November 23, 2011, Sponsored by RMC Project Management, Inc.
From the Editor
You could spend hours, days, even weeks designing the perfect menu, the perfect gift list, the perfect specification. But if no one ever gets to enjoy the end product of all those brilliant recipes, is it worth it? This week, Geof Lory reminds us that there is more to meal planning than planning the meal. It pays to be flexible, adaptable, and just clear enough. We couldn't agree more. Whether you spend this Thursday stuffing turkeys, watching football, volunteering, or as just another day in the office, take time to express thanks for the folks who are always pushing us to stop worrying about building the perfect requirements, and get some actual results instead.
Shopping for Requirements by Geof Lory
I help a lot of teams adopt best practices in project execution, and by far the most challenging area is the translation of the business needs into sufficient detail that the team (usually developers writing code) can create the expected result, or maybe something even better. Commonly referred to as requirements definition, business analysis, or functional specifications, this activity usually emulates the processes used in the construction and engineering worlds. Most organizations employ methodologies that continually elaborate the requirements into greater and greater detail, from a Business Requirements Document to a Functional Requirements Specification to a System Requirements Specification to a Technical Design Document (with signatures at each hand-off). This usually results in more documentation than even the most diligent developer will ever read, let alone deliver on. More time is spent reviewing and approving the documentation than actually writing code or delivering business value.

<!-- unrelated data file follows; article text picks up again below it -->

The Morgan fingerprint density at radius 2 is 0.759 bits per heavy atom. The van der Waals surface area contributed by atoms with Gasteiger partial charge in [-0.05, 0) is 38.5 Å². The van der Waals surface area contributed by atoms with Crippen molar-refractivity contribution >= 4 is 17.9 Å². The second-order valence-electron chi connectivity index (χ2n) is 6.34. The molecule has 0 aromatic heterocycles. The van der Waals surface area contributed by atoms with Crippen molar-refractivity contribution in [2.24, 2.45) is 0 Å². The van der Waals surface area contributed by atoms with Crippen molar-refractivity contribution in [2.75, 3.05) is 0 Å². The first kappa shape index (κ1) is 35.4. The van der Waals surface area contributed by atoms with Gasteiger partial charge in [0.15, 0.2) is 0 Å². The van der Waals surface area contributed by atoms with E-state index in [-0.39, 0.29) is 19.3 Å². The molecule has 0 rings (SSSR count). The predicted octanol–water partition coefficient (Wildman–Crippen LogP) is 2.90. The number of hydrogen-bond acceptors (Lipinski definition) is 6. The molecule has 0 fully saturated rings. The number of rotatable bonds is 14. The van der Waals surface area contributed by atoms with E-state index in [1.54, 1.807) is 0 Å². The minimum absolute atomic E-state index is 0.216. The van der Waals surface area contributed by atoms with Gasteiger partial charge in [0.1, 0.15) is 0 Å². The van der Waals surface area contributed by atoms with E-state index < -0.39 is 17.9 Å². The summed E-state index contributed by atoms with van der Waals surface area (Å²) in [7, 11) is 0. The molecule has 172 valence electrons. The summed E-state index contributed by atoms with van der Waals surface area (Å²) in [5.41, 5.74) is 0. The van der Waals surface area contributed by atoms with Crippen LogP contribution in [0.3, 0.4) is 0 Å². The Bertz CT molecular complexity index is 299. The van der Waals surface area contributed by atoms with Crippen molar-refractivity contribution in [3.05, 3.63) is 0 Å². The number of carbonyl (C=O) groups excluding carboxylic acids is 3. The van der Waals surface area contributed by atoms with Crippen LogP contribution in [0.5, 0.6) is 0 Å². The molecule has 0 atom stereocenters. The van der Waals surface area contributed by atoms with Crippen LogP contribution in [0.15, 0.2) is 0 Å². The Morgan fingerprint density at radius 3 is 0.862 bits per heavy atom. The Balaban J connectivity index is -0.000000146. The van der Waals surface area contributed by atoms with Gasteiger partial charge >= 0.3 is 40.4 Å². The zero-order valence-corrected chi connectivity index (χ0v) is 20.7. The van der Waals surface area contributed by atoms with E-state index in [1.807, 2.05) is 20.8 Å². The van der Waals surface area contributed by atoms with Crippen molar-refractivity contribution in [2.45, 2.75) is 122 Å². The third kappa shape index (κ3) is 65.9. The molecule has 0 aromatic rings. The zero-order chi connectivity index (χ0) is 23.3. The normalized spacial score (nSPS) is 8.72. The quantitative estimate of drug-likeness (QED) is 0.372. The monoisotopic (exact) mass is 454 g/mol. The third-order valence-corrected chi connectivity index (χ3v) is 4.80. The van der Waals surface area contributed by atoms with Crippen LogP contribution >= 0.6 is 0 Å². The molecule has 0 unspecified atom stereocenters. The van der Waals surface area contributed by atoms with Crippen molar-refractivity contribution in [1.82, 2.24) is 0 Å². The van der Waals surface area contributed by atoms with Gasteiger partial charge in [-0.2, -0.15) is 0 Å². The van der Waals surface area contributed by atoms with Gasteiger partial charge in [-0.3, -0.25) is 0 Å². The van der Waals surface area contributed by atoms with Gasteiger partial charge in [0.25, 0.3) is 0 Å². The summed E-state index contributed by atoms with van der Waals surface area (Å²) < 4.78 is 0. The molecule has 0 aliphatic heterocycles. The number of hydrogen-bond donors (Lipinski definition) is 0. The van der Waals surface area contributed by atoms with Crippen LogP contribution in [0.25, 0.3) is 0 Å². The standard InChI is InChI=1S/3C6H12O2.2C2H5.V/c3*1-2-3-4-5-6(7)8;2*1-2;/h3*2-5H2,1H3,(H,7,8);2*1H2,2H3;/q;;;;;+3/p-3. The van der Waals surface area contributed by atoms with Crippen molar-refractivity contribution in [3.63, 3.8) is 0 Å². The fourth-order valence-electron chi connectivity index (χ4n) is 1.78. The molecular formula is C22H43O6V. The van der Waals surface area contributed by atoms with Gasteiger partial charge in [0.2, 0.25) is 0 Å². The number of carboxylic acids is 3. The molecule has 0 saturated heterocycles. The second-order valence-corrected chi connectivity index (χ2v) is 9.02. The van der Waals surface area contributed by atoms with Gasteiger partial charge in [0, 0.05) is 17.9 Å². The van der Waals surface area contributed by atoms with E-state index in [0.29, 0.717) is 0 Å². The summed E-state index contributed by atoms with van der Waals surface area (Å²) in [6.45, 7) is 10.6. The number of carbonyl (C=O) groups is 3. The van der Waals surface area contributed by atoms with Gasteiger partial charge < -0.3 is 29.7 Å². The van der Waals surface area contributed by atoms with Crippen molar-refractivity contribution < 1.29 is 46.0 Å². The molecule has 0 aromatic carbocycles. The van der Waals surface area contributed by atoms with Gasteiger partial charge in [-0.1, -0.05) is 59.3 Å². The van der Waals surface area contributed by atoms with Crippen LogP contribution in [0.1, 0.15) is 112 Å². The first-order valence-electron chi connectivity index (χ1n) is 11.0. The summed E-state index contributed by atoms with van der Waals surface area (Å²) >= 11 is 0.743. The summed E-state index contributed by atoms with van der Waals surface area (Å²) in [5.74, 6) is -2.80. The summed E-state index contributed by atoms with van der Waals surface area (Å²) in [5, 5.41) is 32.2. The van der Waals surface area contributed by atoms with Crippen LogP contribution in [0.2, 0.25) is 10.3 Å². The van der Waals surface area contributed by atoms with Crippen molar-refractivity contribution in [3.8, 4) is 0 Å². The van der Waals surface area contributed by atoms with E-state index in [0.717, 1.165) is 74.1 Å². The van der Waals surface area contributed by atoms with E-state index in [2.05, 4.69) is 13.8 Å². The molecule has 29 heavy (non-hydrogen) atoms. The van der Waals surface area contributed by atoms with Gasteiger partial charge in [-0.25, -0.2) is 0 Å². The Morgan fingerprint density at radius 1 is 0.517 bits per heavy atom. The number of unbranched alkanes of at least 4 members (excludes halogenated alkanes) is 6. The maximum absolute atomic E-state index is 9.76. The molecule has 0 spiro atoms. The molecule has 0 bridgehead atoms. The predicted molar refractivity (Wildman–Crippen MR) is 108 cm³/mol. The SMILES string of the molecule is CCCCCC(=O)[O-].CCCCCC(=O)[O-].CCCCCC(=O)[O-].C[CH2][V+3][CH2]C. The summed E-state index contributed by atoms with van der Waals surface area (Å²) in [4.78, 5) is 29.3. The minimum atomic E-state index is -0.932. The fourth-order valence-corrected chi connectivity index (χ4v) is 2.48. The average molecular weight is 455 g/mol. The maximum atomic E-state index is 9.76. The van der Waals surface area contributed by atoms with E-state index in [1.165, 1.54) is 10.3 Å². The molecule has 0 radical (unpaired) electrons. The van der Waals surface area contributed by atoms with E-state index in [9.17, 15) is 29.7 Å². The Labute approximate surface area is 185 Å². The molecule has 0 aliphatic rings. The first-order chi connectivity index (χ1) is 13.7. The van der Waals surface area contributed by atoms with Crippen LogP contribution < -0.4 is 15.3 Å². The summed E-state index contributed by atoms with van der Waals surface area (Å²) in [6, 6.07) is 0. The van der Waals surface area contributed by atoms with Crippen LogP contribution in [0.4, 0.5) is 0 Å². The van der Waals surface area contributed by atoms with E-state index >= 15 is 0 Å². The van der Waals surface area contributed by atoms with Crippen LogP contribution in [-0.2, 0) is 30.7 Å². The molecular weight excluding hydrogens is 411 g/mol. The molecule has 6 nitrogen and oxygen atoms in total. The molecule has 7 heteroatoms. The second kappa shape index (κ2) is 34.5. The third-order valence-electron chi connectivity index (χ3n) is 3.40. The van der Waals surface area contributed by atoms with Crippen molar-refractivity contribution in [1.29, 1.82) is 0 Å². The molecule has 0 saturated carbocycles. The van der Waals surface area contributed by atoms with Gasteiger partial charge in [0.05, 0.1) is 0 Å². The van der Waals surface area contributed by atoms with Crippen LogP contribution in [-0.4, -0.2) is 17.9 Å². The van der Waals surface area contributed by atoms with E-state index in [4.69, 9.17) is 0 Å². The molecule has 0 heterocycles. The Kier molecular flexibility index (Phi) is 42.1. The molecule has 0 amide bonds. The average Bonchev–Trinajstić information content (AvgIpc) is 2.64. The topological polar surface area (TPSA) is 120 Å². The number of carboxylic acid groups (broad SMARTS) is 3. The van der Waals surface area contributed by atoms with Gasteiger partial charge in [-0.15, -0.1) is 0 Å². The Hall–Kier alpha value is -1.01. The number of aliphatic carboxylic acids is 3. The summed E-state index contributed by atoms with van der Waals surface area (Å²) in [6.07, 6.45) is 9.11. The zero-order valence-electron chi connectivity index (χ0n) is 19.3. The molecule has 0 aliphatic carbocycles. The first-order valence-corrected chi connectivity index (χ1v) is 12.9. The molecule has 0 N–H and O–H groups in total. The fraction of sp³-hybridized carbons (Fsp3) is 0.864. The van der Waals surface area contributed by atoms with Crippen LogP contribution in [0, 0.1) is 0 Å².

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Premium How-To Course
Agile Project Management: An Overview of Scrum – PREMIUM
Presented by Kent McDonald of Knowledge Bridge Partners
For a methodology that seems so unstructured, Scrum can demand a lot from team members. This Agile approach -- the most common of many -- emphasizes small, cross-functional teams working against a prioritized list of features. You might think that a methodology that emphasizes self-management and iterative design would be loose, unstructured, inefficient, unorganized, and ineffective. You would be mistaken. This mini-course by Kent McDonald provides a high-level overview of Scrum, including the guiding values, the main principles and techniques, and the chief roles it requires, and addresses some common misconceptions as well. 1 PDU, 1 ACP Contact Hour.
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How can I be more positive as a project manager?, by Alfonso Bucero
Not all the project managers have a positive behavior all the time. I learned over the years that every project manager needs to spend some time trying to be more positive when dealing with team members, customers and other stakeholders. Some people confuse mood with attitude. A project manager can be in a good mood or in a bad mood every day but his attitude needs to be positive.